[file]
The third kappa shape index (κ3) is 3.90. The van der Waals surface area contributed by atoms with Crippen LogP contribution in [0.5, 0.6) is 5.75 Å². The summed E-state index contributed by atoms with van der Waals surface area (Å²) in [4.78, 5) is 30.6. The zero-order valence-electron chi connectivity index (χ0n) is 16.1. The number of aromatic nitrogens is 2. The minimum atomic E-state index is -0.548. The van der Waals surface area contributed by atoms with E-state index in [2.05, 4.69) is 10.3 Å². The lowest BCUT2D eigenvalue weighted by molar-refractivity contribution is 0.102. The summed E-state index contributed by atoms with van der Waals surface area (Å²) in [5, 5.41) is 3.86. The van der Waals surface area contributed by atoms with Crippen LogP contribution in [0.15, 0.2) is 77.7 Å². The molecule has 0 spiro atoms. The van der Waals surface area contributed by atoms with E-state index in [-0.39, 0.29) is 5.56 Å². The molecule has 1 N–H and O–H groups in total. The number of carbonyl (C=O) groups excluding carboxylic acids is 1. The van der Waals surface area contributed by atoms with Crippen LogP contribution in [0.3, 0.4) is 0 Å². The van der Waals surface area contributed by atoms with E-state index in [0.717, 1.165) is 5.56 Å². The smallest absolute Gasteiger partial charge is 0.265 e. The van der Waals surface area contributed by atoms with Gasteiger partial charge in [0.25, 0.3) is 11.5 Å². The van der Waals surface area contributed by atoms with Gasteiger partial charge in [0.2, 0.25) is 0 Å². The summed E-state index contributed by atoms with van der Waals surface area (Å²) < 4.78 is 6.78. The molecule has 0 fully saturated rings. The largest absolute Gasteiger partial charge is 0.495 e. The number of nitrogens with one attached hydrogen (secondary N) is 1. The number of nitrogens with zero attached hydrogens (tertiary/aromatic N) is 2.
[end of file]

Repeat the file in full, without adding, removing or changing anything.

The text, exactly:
The third kappa shape index (κ3) is 3.90. The van der Waals surface area contributed by atoms with Crippen LogP contribution in [0.5, 0.6) is 5.75 Å². The summed E-state index contributed by atoms with van der Waals surface area (Å²) in [4.78, 5) is 30.6. The zero-order valence-electron chi connectivity index (χ0n) is 16.1. The number of aromatic nitrogens is 2. The minimum atomic E-state index is -0.548. The van der Waals surface area contributed by atoms with E-state index in [2.05, 4.69) is 10.3 Å². The lowest BCUT2D eigenvalue weighted by molar-refractivity contribution is 0.102. The summed E-state index contributed by atoms with van der Waals surface area (Å²) in [5, 5.41) is 3.86. The van der Waals surface area contributed by atoms with Crippen LogP contribution in [0.15, 0.2) is 77.7 Å². The molecule has 0 spiro atoms. The van der Waals surface area contributed by atoms with E-state index in [-0.39, 0.29) is 5.56 Å². The molecule has 1 N–H and O–H groups in total. The number of carbonyl (C=O) groups excluding carboxylic acids is 1. The van der Waals surface area contributed by atoms with Crippen LogP contribution in [0.3, 0.4) is 0 Å². The van der Waals surface area contributed by atoms with E-state index in [0.717, 1.165) is 5.56 Å². The smallest absolute Gasteiger partial charge is 0.265 e. The van der Waals surface area contributed by atoms with Gasteiger partial charge in [0.25, 0.3) is 11.5 Å². The van der Waals surface area contributed by atoms with Gasteiger partial charge in [0.2, 0.25) is 0 Å². The summed E-state index contributed by atoms with van der Waals surface area (Å²) < 4.78 is 6.78. The molecule has 0 fully saturated rings. The largest absolute Gasteiger partial charge is 0.495 e. The number of nitrogens with one attached hydrogen (secondary N) is 1. The number of nitrogens with zero attached hydrogens (tertiary/aromatic N) is 2.